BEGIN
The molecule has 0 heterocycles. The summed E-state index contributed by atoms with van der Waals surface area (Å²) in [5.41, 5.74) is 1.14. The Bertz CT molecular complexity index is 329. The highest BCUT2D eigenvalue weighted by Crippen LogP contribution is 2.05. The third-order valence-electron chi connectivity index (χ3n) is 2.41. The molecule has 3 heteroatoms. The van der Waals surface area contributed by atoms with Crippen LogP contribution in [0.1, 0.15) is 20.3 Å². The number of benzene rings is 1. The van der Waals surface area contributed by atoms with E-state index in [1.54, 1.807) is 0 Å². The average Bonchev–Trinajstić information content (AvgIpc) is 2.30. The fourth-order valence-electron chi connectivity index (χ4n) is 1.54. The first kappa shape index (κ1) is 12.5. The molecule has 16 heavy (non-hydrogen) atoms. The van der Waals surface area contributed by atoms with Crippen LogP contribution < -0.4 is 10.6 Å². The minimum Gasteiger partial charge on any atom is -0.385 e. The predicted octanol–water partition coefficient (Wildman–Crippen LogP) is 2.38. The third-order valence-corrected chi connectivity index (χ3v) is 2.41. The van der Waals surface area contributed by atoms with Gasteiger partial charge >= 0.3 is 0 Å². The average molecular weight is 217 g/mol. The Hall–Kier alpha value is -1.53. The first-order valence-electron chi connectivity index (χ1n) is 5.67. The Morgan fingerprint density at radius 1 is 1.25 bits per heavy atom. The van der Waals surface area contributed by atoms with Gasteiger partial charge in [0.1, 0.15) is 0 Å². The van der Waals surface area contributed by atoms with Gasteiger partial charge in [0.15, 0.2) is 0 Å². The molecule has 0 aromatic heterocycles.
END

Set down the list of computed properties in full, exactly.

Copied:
The molecule has 0 heterocycles. The summed E-state index contributed by atoms with van der Waals surface area (Å²) in [5.41, 5.74) is 1.14. The Bertz CT molecular complexity index is 329. The highest BCUT2D eigenvalue weighted by Crippen LogP contribution is 2.05. The third-order valence-electron chi connectivity index (χ3n) is 2.41. The molecule has 3 heteroatoms. The van der Waals surface area contributed by atoms with Crippen LogP contribution in [0.1, 0.15) is 20.3 Å². The number of benzene rings is 1. The van der Waals surface area contributed by atoms with E-state index in [1.54, 1.807) is 0 Å². The average Bonchev–Trinajstić information content (AvgIpc) is 2.30. The fourth-order valence-electron chi connectivity index (χ4n) is 1.54. The first kappa shape index (κ1) is 12.5. The molecule has 16 heavy (non-hydrogen) atoms. The van der Waals surface area contributed by atoms with Crippen LogP contribution < -0.4 is 10.6 Å². The minimum Gasteiger partial charge on any atom is -0.385 e. The predicted octanol–water partition coefficient (Wildman–Crippen LogP) is 2.38. The third-order valence-corrected chi connectivity index (χ3v) is 2.41. The van der Waals surface area contributed by atoms with Gasteiger partial charge >= 0.3 is 0 Å². The average molecular weight is 217 g/mol. The Hall–Kier alpha value is -1.53. The first-order valence-electron chi connectivity index (χ1n) is 5.67. The Morgan fingerprint density at radius 1 is 1.25 bits per heavy atom. The van der Waals surface area contributed by atoms with Gasteiger partial charge in [0.1, 0.15) is 0 Å². The van der Waals surface area contributed by atoms with Gasteiger partial charge in [0.15, 0.2) is 0 Å². The molecule has 0 aromatic heterocycles.